Page by Page Books
Read Books Online, for Free
My Lady Ludlow Elizabeth Gaskell

Chapter IX.

Page 6 of 10

Table Of Contents: My Lady Ludlow

Previous Page

Next Page

Previous Chapter

Next Chapter

More Books

More by this Author

But odd as Miss Galindo was in general, she could be as well-bred a lady as any one when she chose. And choose she always did when my Lady Ludlow was by. Indeed, I don't know the man, woman, or child, that did not instinctively turn out its best side to her ladyship. So she had no notion of the qualities which, I am sure, made Mr. Horner think that Miss Galindo would be most unmanageable as a clerk, and heartily wish that the idea had never come into my lady's head. But there it was; and he had annoyed her ladyship already more than he liked to-day, so he could not directly contradict her, but only urge difficulties which he hoped might prove insuperable. But every one of them Lady Ludlow knocked down. Letters to copy? Doubtless. Miss Galindo could come up to the Hall; she should have a room to herself; she wrote a beautiful hand; and writing would save her eyesight. "Capability with regard to accounts?" My lady would answer for that too; and for more than Mr. Horner seemed to think it necessary to inquire about. Miss Galindo was by birth and breeding a lady of the strictest honour, and would, if possible, forget the substance of any letters that passed through her hands; at any rate, no one would ever hear of them again from her. "Remuneration?" Oh! as for that, Lady Ludlow would herself take care that it was managed in the most delicate manner possible. She would send to invite Miss Galindo to tea at the Hall that very afternoon, if Mr. Horner would only give her ladyship the slightest idea of the average length of time that my lady was to request Miss Galindo to sacrifice to her daily. "Three hours! Very well." Mr. Horner looked very grave as he passed the windows of the room where I lay. I don't think he liked the idea of Miss Galindo as a clerk.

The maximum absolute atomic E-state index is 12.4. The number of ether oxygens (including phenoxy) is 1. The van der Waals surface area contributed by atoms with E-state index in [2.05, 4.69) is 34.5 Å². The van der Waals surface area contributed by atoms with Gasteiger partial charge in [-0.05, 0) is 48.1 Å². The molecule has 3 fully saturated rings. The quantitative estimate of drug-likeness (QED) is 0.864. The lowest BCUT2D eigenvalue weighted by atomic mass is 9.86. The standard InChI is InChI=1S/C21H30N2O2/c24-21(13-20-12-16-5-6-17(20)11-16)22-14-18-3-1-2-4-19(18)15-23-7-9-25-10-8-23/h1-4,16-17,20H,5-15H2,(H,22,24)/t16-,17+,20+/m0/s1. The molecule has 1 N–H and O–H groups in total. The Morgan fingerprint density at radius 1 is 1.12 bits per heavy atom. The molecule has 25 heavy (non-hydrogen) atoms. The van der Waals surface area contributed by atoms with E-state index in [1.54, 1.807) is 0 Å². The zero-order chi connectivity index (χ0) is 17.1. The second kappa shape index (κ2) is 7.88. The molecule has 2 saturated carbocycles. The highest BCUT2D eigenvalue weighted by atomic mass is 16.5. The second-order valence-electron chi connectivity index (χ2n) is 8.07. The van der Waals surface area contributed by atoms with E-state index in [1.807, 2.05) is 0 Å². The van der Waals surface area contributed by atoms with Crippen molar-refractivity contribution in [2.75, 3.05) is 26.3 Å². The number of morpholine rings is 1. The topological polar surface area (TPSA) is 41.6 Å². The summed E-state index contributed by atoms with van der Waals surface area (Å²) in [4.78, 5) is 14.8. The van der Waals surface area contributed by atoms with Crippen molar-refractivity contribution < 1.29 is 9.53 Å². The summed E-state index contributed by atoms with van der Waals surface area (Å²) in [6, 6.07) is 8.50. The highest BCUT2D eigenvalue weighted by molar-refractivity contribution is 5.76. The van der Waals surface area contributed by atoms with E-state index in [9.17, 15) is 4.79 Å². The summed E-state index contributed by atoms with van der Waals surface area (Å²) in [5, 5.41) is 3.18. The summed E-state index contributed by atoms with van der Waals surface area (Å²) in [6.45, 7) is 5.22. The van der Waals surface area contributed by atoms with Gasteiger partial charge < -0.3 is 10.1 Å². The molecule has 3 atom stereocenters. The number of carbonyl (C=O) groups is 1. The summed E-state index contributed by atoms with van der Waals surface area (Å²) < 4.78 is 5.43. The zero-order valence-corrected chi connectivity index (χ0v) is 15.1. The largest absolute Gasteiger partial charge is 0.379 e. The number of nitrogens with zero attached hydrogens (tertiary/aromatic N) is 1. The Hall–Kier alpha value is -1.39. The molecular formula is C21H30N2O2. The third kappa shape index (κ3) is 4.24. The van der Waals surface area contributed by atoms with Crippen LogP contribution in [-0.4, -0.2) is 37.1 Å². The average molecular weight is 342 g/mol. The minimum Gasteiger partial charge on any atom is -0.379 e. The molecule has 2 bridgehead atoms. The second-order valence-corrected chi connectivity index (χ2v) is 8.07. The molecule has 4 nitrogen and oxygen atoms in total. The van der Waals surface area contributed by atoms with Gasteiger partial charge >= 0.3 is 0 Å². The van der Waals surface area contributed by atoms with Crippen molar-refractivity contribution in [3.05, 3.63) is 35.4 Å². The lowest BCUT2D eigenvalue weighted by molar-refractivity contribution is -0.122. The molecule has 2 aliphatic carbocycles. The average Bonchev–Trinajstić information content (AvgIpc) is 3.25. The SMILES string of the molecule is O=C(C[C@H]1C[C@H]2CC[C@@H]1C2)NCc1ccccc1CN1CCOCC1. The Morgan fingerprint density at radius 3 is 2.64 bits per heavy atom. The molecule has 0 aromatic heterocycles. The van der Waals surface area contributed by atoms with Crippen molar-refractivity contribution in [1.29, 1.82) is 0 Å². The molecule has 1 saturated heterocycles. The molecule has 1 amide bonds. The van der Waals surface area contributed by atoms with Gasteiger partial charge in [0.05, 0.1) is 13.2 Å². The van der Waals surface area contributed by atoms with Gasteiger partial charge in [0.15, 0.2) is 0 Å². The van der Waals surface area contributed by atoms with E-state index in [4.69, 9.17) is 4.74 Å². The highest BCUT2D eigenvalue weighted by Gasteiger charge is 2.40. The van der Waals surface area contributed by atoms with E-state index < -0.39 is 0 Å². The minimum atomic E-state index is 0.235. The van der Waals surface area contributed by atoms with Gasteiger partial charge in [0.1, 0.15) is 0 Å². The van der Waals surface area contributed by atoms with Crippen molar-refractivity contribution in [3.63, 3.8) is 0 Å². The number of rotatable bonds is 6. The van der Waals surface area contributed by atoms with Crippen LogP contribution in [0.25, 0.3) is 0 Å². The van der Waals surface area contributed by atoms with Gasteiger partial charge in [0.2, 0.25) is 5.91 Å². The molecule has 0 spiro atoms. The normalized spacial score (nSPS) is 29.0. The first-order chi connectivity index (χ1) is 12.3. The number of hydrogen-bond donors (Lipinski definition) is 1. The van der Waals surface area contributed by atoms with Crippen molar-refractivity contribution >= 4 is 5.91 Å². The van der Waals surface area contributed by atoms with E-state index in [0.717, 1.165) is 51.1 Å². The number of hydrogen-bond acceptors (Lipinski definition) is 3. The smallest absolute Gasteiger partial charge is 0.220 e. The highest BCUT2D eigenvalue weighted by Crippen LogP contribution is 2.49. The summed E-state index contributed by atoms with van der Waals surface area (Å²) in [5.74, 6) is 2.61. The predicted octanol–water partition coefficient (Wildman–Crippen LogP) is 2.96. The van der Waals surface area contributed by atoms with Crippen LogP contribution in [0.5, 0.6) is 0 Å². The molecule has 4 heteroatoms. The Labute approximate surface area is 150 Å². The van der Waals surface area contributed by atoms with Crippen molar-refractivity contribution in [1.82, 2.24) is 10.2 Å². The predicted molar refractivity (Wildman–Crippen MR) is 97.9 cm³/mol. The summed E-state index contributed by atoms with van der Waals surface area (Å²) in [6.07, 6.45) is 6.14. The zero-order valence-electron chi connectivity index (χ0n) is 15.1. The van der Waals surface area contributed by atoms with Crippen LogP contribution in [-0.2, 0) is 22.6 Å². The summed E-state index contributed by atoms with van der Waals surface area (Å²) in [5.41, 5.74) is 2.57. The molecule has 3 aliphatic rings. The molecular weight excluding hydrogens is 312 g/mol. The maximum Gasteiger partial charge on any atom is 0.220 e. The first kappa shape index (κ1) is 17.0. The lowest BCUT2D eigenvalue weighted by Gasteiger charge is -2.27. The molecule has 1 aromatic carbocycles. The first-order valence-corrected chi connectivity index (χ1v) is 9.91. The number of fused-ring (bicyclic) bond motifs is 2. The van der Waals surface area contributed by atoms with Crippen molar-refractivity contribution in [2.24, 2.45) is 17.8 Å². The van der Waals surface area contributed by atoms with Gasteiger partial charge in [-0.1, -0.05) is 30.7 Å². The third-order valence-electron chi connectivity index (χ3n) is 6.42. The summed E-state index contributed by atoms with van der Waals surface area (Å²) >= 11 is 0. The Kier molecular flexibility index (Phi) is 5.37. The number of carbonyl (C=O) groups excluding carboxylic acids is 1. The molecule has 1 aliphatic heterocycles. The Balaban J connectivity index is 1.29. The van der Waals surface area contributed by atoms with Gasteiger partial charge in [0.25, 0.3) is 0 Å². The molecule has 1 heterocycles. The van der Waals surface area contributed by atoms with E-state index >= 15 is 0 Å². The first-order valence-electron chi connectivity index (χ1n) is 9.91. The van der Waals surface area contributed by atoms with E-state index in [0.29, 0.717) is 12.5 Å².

We have hundreds more books for your enjoyment. Read them all!

Lady Ludlow's invitations were like royal commands. Indeed, the village was too quiet to allow the inhabitants to have many evening engagements of any kind. Now and then, Mr. and Mrs. Horner gave a tea and supper to the principal tenants and their wives, to which the clergyman was invited, and Miss Galindo, Mrs. Medlicott, and one or two other spinsters and widows. The glory of the supper-table on these occasions was invariably furnished by her ladyship: it was a cold roasted peacock, with his tail stuck out as if in life. Mrs. Medlicott would take up the whole morning arranging the feathers in the proper semicircle, and was always pleased with the wonder and admiration it excited. It was considered a due reward and fitting compliment to her exertions that Mr. Horner always took her in to supper, and placed her opposite to the magnificent dish, at which she sweetly smiled all the time they were at table. But since Mrs. Horner had had the paralytic stroke these parties had been given up; and Miss Galindo wrote a note to Lady Ludlow in reply to her invitation, saying that she was entirely disengaged, and would have great pleasure in doing herself the honour of waiting upon her ladyship.

Page 6 of 10 Previous Page   Next Page
Who's On Your Reading List?
Read Classic Books Online for Free at
Page by Page Books.TM
My Lady Ludlow
Elizabeth Gaskell

Home | More Books | About Us | Copyright 2004